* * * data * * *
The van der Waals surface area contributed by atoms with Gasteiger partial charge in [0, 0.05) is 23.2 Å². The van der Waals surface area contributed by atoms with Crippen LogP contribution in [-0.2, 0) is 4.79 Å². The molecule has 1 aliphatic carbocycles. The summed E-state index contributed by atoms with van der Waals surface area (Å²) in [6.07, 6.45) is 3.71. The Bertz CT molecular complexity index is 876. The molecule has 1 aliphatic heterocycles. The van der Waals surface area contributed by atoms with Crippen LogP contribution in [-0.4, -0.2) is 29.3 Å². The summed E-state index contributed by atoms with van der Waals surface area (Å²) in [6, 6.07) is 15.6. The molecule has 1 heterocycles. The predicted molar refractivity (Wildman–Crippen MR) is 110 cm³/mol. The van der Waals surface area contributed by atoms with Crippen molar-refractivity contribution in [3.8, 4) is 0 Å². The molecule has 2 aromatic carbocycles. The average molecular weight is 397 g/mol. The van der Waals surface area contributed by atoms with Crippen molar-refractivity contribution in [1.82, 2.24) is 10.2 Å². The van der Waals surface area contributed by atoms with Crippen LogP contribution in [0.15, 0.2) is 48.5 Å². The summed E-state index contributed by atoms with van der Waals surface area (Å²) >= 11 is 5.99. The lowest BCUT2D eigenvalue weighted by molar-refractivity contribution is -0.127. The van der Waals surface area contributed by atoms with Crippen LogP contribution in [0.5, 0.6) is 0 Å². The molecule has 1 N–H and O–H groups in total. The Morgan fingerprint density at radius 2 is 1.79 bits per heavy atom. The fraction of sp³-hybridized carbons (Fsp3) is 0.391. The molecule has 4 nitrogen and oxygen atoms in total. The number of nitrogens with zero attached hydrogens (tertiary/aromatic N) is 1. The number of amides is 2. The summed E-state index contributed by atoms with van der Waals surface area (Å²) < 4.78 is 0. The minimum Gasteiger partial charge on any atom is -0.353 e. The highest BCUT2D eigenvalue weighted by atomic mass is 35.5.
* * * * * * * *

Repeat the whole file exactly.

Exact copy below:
The van der Waals surface area contributed by atoms with Gasteiger partial charge in [0, 0.05) is 23.2 Å². The van der Waals surface area contributed by atoms with Crippen LogP contribution in [-0.2, 0) is 4.79 Å². The molecule has 1 aliphatic carbocycles. The summed E-state index contributed by atoms with van der Waals surface area (Å²) in [6.07, 6.45) is 3.71. The Bertz CT molecular complexity index is 876. The molecule has 1 aliphatic heterocycles. The van der Waals surface area contributed by atoms with Crippen LogP contribution in [-0.4, -0.2) is 29.3 Å². The summed E-state index contributed by atoms with van der Waals surface area (Å²) in [6, 6.07) is 15.6. The molecule has 1 heterocycles. The predicted molar refractivity (Wildman–Crippen MR) is 110 cm³/mol. The van der Waals surface area contributed by atoms with Crippen molar-refractivity contribution in [3.8, 4) is 0 Å². The molecule has 2 aromatic carbocycles. The average molecular weight is 397 g/mol. The van der Waals surface area contributed by atoms with Crippen molar-refractivity contribution in [1.82, 2.24) is 10.2 Å². The van der Waals surface area contributed by atoms with Crippen LogP contribution in [0.15, 0.2) is 48.5 Å². The summed E-state index contributed by atoms with van der Waals surface area (Å²) >= 11 is 5.99. The lowest BCUT2D eigenvalue weighted by molar-refractivity contribution is -0.127. The van der Waals surface area contributed by atoms with Crippen LogP contribution in [0.5, 0.6) is 0 Å². The molecule has 1 N–H and O–H groups in total. The Morgan fingerprint density at radius 2 is 1.79 bits per heavy atom. The fraction of sp³-hybridized carbons (Fsp3) is 0.391. The molecule has 4 nitrogen and oxygen atoms in total. The number of nitrogens with zero attached hydrogens (tertiary/aromatic N) is 1. The number of amides is 2. The summed E-state index contributed by atoms with van der Waals surface area (Å²) < 4.78 is 0. The minimum Gasteiger partial charge on any atom is -0.353 e. The highest BCUT2D eigenvalue weighted by atomic mass is 35.5.